As a player, David Hussey captained Melbourne Stars between 2015 and 2017 before taking over as head coach for BBL09. In his first season at the helm, he led the Stars to the final but endured a tough second season, finishing seventh.
Captain: Glenn Maxwell
Australian international and veteran white-ball gun-for-hire Glenn Maxwell has skippered Melbourne Stars since 2018, leading them to the BBL final twice in three seasons. Only Marcus Stoinis has scored more than his 2,081 runs for the Stars while he has also taken 32 wickets in 82 appearances in green.
Joe Clarke: A blistering top-order batter, Joe Clarke’s enviable T20 strike rate of 155.62 makes him an asset to any white-ball side. The uncapped Englishman has already enjoyed stints in the Pakistan Super League (Karachi Kings) and The Hundred (Manchester Originals) in 2021 and previously represented Perth Scorchers in BBL10.
Qais Ahmad: Despite only being 21 years old, Afghanistan spinner Qais Ahmad has become a familiar face on the franchise circuit and enters the tournament with 95 wickets in 87 career T20 appearances. He has previously represented Hobart Hurricanes, taking 19 wickets in 18 appearances, and won the T20 Blast with Kent Spitfires in 2021.
Haris Rauf: Pakistan fast bowler Haris Rauf is a familiar face to Stars fans, taking 21 wickets in 13 appearances over the past two seasons. The 28-year-old, who was Pakistan's second-highest wicket-taker at the recent T20 World Cup, will join up with Maxwell's side post-Christmas.
Andre Russell: A T20 icon, Russell is a last-minute call-up and will feature in five games. The West Indian allrounder, ranked fifth in the T20 Player Index, adds further power-hitting to the Stars batting. He is also a capable seamer, typically used to limit scoring at the death. Russell has experience in franchise competitions worldwide but has not featured in the BBL since 2017. He struggled in the T20 World Cup as West Indies crashed out in the Super 12s, but an unbeaten 32-ball 90 in the T10 league was a reminder that the 33-year-old has plenty left to give.
Ahmed Daniyal: Signed to bolster Melbourne's pace options, Ahmed Daniyal burst onto the scene during the 2020-21 T10 League, taking five wickets in eight appearances, before making his Pakistan Super League debut for Lahore Qalandars later in the season. He has just 10 T20 appearances to his name but, like Rauf, is a bright product of the Lahore Qalandars talent programme.
Changes from 2020
Haris Rauf is the only overseas player to retain his place with the Stars, with Zahir Khan, Nicholas Pooran and Andre Fletcher making way for Joe Clarke, Andre Russell, Ahmed Daniyal and Qais Ahmad. Nic Maddinson (both Melbourne Renegades) and bowler Lance Morris (Perth Scorchers) have also departed while allrounder Beau Webster (formerly of Melbourne Renegades), batter Joe Burns (Brisbane Heat) and young pacer Sam Elliott are among the new faces in green.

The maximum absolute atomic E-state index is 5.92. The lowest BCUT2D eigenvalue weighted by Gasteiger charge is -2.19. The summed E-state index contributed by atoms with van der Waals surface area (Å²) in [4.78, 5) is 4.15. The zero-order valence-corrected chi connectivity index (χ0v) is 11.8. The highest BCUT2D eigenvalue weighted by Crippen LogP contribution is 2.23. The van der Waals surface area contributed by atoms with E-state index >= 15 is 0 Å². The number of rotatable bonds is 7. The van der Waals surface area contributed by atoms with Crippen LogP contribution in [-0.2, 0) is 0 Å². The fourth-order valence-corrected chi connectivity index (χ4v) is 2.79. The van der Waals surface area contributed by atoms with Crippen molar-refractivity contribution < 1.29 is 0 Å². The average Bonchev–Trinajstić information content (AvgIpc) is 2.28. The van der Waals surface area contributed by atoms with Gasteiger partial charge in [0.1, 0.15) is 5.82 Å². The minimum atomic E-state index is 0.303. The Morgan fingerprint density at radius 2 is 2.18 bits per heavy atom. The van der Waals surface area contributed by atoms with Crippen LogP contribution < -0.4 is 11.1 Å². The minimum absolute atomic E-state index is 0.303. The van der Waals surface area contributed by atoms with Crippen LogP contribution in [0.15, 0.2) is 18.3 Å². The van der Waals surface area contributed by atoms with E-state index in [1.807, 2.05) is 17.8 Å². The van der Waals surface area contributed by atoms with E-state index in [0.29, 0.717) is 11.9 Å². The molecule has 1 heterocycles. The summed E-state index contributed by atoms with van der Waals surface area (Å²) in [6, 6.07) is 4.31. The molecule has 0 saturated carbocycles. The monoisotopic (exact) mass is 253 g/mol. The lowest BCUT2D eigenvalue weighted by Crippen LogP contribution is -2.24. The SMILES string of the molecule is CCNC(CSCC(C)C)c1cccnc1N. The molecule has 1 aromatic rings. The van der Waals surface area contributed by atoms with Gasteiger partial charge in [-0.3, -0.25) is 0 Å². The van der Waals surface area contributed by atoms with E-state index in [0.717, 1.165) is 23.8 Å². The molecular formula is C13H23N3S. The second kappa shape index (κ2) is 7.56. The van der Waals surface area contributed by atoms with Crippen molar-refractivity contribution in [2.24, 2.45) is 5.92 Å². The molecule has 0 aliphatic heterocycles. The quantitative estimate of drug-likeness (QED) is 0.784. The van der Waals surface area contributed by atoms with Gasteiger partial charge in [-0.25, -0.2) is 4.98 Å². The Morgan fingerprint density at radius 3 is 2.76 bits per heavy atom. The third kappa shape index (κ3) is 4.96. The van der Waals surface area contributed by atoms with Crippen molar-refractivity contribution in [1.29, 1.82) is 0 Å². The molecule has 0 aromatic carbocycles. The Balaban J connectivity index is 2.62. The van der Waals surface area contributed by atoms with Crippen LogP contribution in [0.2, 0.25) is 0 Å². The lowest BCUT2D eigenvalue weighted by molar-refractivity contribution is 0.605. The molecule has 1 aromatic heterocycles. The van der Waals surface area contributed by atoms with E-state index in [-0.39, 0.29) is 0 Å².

How did they do in 2020?
After reaching the final in the previous two tournaments, Melbourne Stars endured a poor BBL 10, winning just five matches and missing out on the playoffs by four points.
Best finish: Runners-up (2015/16, 2018/19, 2019/20)
Melbourne Stars have had two of cricket’s biggest white-ball hitters in their ranks for many years, with Glenn Maxwell and Marcus Stoinis scoring a combined 351 fours and 163 sixes for the franchise. Fellow top order batter Nick Larkin highlighted his own big-hitting potential last season, scoring 70 off 44 balls against Perth Scorchers. However, by adding Joe Clarke to their squad, they’ve taken things to another level. The Nottinghamshire opener amassed 408 runs at 37.09 in the 2021 T20 Blast – 282 of which came from boundaries – and scored at a strike rate of 180.53. All in all, the Stars have built an enviable top four or five.
In the absence of a Steve Smith, Virat Kohli or Kane Williamson figure, Stoinis adopts the role of anchorman. Opening the batting alongside Andre Fletcher last season, his tendency to start slowly coupled with his partner’s inconsistency proved costly – Melbourne averaged just 28 in the powerplay. However, a partnership with the free-scoring Clarke, for example, should give Stoinis time to read the conditions before exploding into life.
On paper, the Stars have a few options in this area, with Glenn Maxwell, aka The Big Show, the obvious choice. However, further down the order, Hilton Cartwright is no slouch at No.5 or No.6, scoring 239 runs at a strike rate of 143.97 last season. Likewise, allrounder Beau Webster flexed his finisher credentials against the Stars in BBL10, scoring 22 runs from just nine balls to complete an unlikely chase for the Renegades, while Qais Ahmad is no stranger to a free-swinging cameo – he even scored an unbeaten half-century off 22 balls for Colombo Kings against Dambulla Vikings last December. And of course, for five matches they have the services of T20 supremo Andre Russell, whose career strike rate of 169.56 will leave more than a few bowling attacks feeling nervous.